Uncategorized

Dating in the Widowhood

After my big bad failed mess of a first relationship after Matt died, I took a break. That one should’ve done me in for life. It didn’t. I didn’t entertain the men of the world and for several months, I was ok. Pandemic had overtaken the world and dating wasn’t a priority. Driveway parties and day drinking and hanging out with my friends who loved me and staying alive was all I cared about. It was glorious. It was good. I was good.

Mid-fall, when life seemed somewhat normal again, I threw myself right back into the fire of opening up to people. I was hoping that maybe I would find what I had with Matt. I quickly became disenchanted with dating all over again. I went on a few really good first dates. Men expected from me what I wasn’t willing to give them, which was myself physically when what I wanted was deeper than that. I set hard boundaries. Stuck to my values and, for the most part, was able to walk away from several people completely unscathed. I dated a man for a month who lied about every single thing he ever told me. When I found that out, I was completely comfortable blocking him out of my life. I didn’t need closure because I closed the door myself. Then one more time, I opened up. And I found myself right back in the same familiar position I’ve been in before. I have learned a lot along the way, but the biggest lesson I have learned is that by this age, people are broken. And people cannot change the brokenness they feel on a daily basis. People can’t change who they are. They can’t lay down the pain of the person before you completely. You can’t unbreak something. The damage is always there.

I’m also broken. Life broke me with a cancer diagnosis (3 years ago today). An abusive relationship after broke my trust in people. I’m always waiting for the big reveal, the other shoe to drop, and the next time someone is going to be exposed for what and who they really are.

The problem with dating in a world driven by text messages, social media, and instant gratification is that people have so many sources of ego stroking attention that they become numb to the real of the world. Everyone always has a back up plan for their back up plan. There’s always an ex somewhere pining for attention from that person. There is always someone on the back burner, you just have to make sure it’s not you. No one values honesty. No one values integrity. No one values what I had in my marriage- complete honesty and love. Having a person who would walk through fire for you and with you and would never dream of hurting you.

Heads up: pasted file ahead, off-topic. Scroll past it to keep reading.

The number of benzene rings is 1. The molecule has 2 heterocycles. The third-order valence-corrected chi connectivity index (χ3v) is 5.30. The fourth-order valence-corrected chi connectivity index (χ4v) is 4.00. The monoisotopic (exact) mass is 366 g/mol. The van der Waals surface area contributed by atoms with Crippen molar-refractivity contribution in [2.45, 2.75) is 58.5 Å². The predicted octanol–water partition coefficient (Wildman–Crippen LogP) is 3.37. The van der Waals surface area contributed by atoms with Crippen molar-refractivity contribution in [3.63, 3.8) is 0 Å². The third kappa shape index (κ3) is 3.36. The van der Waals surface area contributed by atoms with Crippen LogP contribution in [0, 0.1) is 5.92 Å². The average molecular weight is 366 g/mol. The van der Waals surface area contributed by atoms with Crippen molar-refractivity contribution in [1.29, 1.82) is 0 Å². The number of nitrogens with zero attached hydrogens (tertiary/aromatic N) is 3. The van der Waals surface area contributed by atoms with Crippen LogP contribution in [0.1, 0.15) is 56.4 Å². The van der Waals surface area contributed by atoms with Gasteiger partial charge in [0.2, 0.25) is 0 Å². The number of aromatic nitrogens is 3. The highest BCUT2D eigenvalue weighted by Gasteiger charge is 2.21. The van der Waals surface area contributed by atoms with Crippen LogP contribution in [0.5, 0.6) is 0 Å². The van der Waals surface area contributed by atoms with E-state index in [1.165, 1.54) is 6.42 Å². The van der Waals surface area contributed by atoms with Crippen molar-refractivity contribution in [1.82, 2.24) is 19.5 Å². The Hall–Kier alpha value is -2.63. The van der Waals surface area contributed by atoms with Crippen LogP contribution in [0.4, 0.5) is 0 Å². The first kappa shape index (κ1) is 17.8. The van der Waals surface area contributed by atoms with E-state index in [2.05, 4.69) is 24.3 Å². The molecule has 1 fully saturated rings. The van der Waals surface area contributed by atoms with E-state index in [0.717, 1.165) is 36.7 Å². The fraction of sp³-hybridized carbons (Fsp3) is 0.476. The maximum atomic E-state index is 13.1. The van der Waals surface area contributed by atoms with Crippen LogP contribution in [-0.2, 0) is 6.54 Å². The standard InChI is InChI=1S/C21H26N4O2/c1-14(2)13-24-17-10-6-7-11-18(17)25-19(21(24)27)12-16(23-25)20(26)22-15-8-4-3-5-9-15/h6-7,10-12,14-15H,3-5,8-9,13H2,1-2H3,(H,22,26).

What I had was rare. I kept trying to see me in other people, but the only person I’ve ever seen myself in left this earth. He was one in a billion.

I think that the driving force behind dating is hope. You hope that what people are telling you is true. You hope that one day, you’ll be happy again. What I’ve learned from dating is that you can have all the hope in the world. They can tell you everything you ever wanted to hear and you can still be disappointed by their actions.

Broken people break people.

I’ve gotten really good at identifying the people who will break me. The minute I feel anything other than safe, I pull back. It’s a trauma response. It’s self preservation in a world where people repeatedly leave others in piles of emotional distress and move along to the next person ready to tell them everything they think they want to hear. My tolerance for that is extremely low. I identify it in my own relationships and in relationships I see my friends in. I wish I didn’t know that people were so crappy. I would love to live blissfully unaware.

So dating, for me, is done for a while again. I know who I am. I know what I bring to the table. I know what I have to offer and how emotionally hard it is for me to even consider loving someone other than my husband. I’m surrounded by people who love me and value my place in their lives.

I live a very fulfilling life independent of a man. I have the best friends anyone could ever ask for, and my child is pure magic.

I know what a healthy, happy relationship looks like. I know what a wonderful marriage is because I had it. I’m just not willing to wade through piles of people who make me feel anything other than that. When you demand respect and honesty from people, you see how fast the ones who don’t have that in them exit stage right. It’s a gift, really. If you’re agonizing over someone, remember that.

It’s not you. It’s them.

I’ll never stop praying for God to prepare someone for us. But I will be very picky with who I allow to take up space in my life and in my head forever and always.

Leave a Reply

Fill in your details below or click an icon to log in:

WordPress.com Logo

You are commenting using your WordPress.com account. Log Out /  Change )

Google photo

You are commenting using your Google account. Log Out /  Change )

Twitter picture

You are commenting using your Twitter account. Log Out /  Change )

Facebook photo

You are commenting using your Facebook account. Log Out /  Change )

Connecting to %s

%d bloggers like this: